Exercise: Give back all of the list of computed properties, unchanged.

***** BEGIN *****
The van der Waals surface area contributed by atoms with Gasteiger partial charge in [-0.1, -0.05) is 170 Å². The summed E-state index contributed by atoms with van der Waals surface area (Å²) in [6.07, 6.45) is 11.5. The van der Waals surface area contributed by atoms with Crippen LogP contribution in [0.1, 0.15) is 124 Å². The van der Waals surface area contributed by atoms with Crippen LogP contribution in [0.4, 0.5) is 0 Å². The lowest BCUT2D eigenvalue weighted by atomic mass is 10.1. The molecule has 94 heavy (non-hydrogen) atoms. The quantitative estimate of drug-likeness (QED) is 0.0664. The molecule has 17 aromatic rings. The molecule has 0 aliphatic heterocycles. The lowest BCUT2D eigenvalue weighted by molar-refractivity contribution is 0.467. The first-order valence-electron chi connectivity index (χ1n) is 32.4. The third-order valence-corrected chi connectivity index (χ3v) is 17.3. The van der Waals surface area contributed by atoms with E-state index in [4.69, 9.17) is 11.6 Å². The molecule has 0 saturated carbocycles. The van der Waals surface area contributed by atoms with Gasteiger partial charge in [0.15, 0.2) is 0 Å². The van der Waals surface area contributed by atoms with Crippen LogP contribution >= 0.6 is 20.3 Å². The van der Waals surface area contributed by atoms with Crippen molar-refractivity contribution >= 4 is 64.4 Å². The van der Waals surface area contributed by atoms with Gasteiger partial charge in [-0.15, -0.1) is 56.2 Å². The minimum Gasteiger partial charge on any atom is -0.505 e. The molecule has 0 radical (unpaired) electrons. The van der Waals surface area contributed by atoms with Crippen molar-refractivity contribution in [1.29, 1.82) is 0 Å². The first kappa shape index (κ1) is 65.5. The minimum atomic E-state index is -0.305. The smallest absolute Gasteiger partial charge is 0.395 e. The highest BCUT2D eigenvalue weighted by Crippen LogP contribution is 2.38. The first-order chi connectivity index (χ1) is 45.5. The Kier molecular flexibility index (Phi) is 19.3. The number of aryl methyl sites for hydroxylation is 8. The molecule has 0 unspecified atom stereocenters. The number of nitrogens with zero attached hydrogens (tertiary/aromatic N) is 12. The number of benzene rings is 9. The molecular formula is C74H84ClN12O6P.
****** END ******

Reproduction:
The van der Waals surface area contributed by atoms with Gasteiger partial charge in [-0.1, -0.05) is 170 Å². The summed E-state index contributed by atoms with van der Waals surface area (Å²) in [6.07, 6.45) is 11.5. The van der Waals surface area contributed by atoms with Crippen LogP contribution in [0.1, 0.15) is 124 Å². The van der Waals surface area contributed by atoms with Crippen LogP contribution in [0.4, 0.5) is 0 Å². The lowest BCUT2D eigenvalue weighted by atomic mass is 10.1. The molecule has 94 heavy (non-hydrogen) atoms. The quantitative estimate of drug-likeness (QED) is 0.0664. The molecule has 17 aromatic rings. The molecule has 0 aliphatic heterocycles. The lowest BCUT2D eigenvalue weighted by molar-refractivity contribution is 0.467. The first-order valence-electron chi connectivity index (χ1n) is 32.4. The third-order valence-corrected chi connectivity index (χ3v) is 17.3. The van der Waals surface area contributed by atoms with E-state index in [4.69, 9.17) is 11.6 Å². The molecule has 0 saturated carbocycles. The van der Waals surface area contributed by atoms with Gasteiger partial charge in [0.15, 0.2) is 0 Å². The van der Waals surface area contributed by atoms with Crippen LogP contribution >= 0.6 is 20.3 Å². The van der Waals surface area contributed by atoms with Crippen molar-refractivity contribution >= 4 is 64.4 Å². The van der Waals surface area contributed by atoms with Gasteiger partial charge in [-0.15, -0.1) is 56.2 Å². The minimum Gasteiger partial charge on any atom is -0.505 e. The molecule has 0 radical (unpaired) electrons. The van der Waals surface area contributed by atoms with Crippen molar-refractivity contribution in [1.29, 1.82) is 0 Å². The first kappa shape index (κ1) is 65.5. The minimum atomic E-state index is -0.305. The smallest absolute Gasteiger partial charge is 0.395 e. The highest BCUT2D eigenvalue weighted by Crippen LogP contribution is 2.38. The first-order chi connectivity index (χ1) is 45.5. The Kier molecular flexibility index (Phi) is 19.3. The number of aryl methyl sites for hydroxylation is 8. The molecule has 0 unspecified atom stereocenters. The number of nitrogens with zero attached hydrogens (tertiary/aromatic N) is 12. The number of benzene rings is 9. The molecular formula is C74H84ClN12O6P.